By Chuck Keller
November is National Philanthropy Month and people are encouraged to do something a little extra to make the world a better place. It’s just that simple. Really. Just ask Elise Hyder.
Elise, a classically trained opera singer, works for a non-profit (Beech Acres) and is also the 2020 chair for the Cincinnati chapter of the Association of Fundraising Professionals. In both of those roles she brings joy and relief to the lives of people.
What is philanthropy? It’s a fancy word for helping other “for being kind to others, for serving others” in big and small ways, Elise says. “I see it in Fort Thomas all the time. There’s a strong thread of philanthropy here.”
There is. Just look around and you will see friends and neighbors involved in projects that may take them across the street or across the globe. We may call it community service or a club project or a church outreach but it’s a way to improve the human condition. Elise adds, “Anybody can make a difference.”
This year she chairs Greater Cincinnati’s National Philanthropy Day gala. It is usually a big affair and recognizes and awards private and corporate philanthropic enterprises. This year, she says, “One of the award winners is the RC Durr Foundation, which has quietly given over $25 million to NKY nonprofits for the past 20 years.” They will also recognize the work of Bill and Jenny McCloy who have “dedicated their lives to improving our community and their impact will be felt for generations,” Elise claims. They work primarily to help those with developmental disabilities. And they will also recognize Jerry Green who when he retired as a GE engineer went to law school and has donated his legal services to the Legal Aid Society. He is also the board chair of the Taft Museum where he sometimes gets to use both his legal and engineering abilities. These are certainly worthy recipients for public recognition because they represent the very best in all of us.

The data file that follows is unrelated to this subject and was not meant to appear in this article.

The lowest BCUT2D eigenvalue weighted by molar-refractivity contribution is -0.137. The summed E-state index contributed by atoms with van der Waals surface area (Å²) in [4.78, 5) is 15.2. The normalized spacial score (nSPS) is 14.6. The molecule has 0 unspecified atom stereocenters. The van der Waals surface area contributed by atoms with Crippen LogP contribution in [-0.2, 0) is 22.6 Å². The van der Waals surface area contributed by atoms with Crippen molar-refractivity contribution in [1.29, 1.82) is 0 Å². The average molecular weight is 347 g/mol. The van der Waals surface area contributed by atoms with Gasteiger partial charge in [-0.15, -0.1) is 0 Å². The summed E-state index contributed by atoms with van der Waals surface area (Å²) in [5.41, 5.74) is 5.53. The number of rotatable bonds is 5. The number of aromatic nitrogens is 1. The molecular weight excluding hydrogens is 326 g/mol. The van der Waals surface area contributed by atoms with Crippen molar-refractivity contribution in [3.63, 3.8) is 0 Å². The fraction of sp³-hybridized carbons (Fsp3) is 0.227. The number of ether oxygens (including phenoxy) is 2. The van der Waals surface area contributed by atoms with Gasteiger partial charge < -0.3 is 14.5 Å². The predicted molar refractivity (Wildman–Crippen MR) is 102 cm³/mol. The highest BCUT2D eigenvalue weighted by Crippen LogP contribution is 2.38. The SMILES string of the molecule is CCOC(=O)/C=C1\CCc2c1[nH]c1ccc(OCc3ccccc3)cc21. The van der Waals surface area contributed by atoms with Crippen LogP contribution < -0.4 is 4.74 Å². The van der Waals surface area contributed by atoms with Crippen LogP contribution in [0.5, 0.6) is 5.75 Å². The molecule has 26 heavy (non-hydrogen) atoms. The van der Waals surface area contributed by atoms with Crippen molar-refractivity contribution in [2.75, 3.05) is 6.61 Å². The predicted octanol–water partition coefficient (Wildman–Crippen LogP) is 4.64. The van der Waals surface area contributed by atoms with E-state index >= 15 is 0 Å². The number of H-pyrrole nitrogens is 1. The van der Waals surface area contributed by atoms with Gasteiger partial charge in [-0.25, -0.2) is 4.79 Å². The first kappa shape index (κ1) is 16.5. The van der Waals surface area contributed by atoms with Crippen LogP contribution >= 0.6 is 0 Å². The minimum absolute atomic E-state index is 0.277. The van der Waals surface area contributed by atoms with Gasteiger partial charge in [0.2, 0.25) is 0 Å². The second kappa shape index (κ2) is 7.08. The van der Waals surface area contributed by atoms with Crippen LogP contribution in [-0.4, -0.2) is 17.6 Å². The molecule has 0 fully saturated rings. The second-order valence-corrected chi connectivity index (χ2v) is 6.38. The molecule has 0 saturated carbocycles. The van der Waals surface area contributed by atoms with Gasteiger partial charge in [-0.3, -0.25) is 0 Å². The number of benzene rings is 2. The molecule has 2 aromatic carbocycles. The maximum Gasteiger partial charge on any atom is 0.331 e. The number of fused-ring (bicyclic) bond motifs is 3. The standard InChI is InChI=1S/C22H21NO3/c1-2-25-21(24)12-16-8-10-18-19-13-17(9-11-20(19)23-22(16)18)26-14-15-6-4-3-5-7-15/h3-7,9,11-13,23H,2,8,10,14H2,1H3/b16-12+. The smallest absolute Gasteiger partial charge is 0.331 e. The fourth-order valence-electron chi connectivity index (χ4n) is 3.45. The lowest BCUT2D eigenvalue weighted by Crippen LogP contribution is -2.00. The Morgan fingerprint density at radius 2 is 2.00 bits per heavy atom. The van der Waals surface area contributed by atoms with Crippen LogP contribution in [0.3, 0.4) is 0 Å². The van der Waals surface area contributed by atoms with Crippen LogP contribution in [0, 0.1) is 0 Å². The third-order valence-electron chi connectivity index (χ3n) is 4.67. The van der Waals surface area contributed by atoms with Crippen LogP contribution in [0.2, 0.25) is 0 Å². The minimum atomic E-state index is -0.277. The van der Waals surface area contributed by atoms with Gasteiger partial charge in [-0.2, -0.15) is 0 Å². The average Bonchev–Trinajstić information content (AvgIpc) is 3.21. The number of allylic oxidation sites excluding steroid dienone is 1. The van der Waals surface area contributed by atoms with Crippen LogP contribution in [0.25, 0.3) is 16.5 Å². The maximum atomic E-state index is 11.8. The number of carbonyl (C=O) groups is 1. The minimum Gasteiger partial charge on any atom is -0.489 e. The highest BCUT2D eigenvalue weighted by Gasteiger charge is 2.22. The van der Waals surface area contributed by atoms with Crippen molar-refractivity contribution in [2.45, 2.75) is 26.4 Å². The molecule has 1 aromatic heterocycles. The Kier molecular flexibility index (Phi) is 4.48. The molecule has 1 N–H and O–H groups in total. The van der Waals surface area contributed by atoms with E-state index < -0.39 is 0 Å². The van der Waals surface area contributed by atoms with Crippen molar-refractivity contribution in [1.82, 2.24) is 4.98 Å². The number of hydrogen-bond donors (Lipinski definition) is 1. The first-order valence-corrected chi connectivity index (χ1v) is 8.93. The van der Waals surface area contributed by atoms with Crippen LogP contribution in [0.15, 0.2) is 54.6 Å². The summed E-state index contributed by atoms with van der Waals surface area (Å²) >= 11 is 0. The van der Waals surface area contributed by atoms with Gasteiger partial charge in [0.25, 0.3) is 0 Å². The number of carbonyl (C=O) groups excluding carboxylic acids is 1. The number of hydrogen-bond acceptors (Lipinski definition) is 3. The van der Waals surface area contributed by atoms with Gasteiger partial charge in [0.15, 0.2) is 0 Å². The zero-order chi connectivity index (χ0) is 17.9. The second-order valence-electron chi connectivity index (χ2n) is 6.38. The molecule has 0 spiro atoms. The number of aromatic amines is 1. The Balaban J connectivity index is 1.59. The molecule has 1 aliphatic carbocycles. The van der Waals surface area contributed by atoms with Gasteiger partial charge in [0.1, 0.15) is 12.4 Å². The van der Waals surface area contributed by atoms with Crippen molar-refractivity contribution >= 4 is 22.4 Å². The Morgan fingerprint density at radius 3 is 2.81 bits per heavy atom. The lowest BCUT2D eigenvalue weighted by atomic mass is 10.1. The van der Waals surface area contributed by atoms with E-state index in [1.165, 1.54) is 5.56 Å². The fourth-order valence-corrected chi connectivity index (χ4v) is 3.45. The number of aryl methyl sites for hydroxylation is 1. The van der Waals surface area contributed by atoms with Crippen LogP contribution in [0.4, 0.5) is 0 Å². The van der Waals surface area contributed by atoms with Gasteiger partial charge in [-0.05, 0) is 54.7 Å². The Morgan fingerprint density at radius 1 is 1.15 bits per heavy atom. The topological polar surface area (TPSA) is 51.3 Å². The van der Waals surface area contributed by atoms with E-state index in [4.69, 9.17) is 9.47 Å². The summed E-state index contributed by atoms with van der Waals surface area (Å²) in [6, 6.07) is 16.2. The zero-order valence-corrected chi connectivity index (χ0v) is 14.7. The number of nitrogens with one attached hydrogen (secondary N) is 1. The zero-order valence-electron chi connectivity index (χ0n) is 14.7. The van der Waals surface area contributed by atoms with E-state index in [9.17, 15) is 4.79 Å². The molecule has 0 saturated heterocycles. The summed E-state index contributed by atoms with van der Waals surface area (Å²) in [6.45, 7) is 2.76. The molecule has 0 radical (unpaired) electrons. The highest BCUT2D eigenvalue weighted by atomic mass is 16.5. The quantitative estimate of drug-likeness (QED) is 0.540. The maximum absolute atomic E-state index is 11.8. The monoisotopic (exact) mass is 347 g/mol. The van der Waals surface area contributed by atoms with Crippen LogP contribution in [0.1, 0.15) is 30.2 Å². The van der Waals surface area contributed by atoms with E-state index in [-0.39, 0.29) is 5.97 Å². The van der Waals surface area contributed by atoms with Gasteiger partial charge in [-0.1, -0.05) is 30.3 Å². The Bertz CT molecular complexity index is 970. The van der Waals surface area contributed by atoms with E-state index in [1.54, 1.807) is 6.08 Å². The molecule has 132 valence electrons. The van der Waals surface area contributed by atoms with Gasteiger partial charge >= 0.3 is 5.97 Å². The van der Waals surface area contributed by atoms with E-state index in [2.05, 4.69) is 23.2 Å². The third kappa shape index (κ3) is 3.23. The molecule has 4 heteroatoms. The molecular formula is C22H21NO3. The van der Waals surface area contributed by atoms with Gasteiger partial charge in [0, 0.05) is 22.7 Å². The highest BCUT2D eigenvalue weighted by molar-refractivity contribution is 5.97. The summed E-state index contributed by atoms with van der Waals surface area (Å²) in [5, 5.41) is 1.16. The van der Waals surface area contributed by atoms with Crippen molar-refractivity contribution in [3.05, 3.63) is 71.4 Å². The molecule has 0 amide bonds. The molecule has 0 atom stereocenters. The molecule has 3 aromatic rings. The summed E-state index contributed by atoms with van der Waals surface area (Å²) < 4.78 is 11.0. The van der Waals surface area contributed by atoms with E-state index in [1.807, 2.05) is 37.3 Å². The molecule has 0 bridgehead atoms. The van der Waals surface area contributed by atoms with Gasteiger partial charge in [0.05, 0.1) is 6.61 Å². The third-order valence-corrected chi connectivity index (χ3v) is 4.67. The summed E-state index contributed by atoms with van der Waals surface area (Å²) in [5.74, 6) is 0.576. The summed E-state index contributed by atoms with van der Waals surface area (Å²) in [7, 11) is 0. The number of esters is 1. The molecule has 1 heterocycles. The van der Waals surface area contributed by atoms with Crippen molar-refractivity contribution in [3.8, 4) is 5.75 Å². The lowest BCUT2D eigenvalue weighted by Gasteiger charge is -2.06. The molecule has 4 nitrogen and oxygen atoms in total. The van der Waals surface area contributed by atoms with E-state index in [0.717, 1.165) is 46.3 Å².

|Elise Hyder with winners Jenny and Bill McCloy|
The event is November 5 and tickets for the virtual event are $25. Elise adds that “$5 of every ticket will support a diversity program” the the group runs. She adds that “Kristyn Hartman with Channel 9 is our emcee. She’s so full of positivity.”
So what can you do? Elise observes that “Great things happen every day but we just don’t hear about it”… because we “just go out and do something nice for somebody.” We don’t seek any recognition. And that’s the best kind of philanthropy. She says “there is a kindness ripple effect” and when we see that then we “build up each other.” It’s as simple as buying someone’s coffee or donating your time, talent, or money to a project. And continue that afterwards because once a behavior becomes consistent it becomes a habit and this is a habit that benefits everyone.
|Elise Hyder developing the virtual award show|
November is when we slide into the holiday season. We have our favorite charities that we support with an annual check. But I want to challenge you to do something more. Get involved. That’s a lot to ask during a pandemic but it’s more important than ever. We need each other more than ever. Elise Hyder says that, “I love, helping people.” And when you are part of something that is bigger than yourself, you help make it a better world.
So get out and do something nice for someone because, no matter how divided you think we are, at the end of the day we are still family, neighbors, friends, co-workers, and fellow citizens. We need to look out for each other. To paraphrase Apple’s CEO Tim Cook, we must be the pebble in the pond that creates the ripple for positive change.